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Majungatholus with Avian Air Sacs

  O'Connor, P. M. and L. P. A. M. Claessens. 2005. Basic pulmonary design and
    flow-through ventilation in non-avian theropod dinosaurs. _Nature_

  "Birds are unique among living vertebrates in possessing pneumaticity of the
   postcranial skeleton, with invasion of bone by the pulmonary air-sac system.
   The avian respiratory system includes high-compliance air sacs that
   a dorsally fixed, non-expanding parabronchial lung. Caudally positioned
   abdominal and thoracic air sacs are critical components of the avian
   aspiration pump, facilitating flow-through ventilation of the lung and
   near-constant airflow during both inspiration and expiration, highlighting a
   design optimized for efficient gas exchange. Postcranial skeletal
   pneumaticity has also been reported in numerous extinct archosaurs including
   non-avian theropod dinosaurs and *Archaeopteryx*. However, the relationship
   between osseous pneumaticity and the evolution of the avian respiratory
   apparatus has long remained ambiguous. Here we report, on the basis of a
   comparative analysis of region-specific pneumaticity with extant birds,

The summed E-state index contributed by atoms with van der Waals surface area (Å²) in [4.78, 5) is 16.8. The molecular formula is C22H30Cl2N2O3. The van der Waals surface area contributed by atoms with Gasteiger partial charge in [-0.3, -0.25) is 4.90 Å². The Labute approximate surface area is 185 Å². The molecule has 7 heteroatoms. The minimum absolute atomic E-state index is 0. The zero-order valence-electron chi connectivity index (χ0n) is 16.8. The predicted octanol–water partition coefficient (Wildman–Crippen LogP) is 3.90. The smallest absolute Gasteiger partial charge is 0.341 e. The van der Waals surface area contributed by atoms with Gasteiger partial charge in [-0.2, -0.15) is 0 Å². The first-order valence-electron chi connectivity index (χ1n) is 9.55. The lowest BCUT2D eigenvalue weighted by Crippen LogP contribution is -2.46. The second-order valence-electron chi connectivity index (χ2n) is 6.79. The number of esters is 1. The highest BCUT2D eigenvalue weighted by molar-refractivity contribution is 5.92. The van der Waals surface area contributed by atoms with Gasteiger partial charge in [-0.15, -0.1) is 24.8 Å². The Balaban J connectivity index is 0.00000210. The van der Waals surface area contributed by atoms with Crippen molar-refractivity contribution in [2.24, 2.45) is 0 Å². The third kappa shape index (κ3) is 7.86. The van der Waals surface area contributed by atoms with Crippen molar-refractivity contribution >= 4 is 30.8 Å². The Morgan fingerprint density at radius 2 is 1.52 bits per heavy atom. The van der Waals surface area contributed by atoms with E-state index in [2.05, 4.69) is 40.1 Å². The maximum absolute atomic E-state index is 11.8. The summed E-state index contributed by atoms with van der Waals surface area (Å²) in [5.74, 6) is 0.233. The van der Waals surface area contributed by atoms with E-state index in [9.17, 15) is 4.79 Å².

evidence for cervical and abdominal air-sac systems in non-avian theropods,
   along with thoracic skeletal prerequisites of an avian-style aspiration
   The early acquisition of this system among theropods is demonstrated by
   examination of an exceptional new specimen of *Majungatholus atopus*,
   documenting these features in a taxon only distantly related to birds. Taken
   together, these specializations imply the existence of the basic avian
   pulmonary Bauplan in basal neotheropods, indicating that flow-through
   ventilation of the lung is not restricted to birds but is probably a general
   theropod characteristic."


Jaime A. Headden

"Innocent, unbiased observation is a myth." --- P.B. Medawar (1969)

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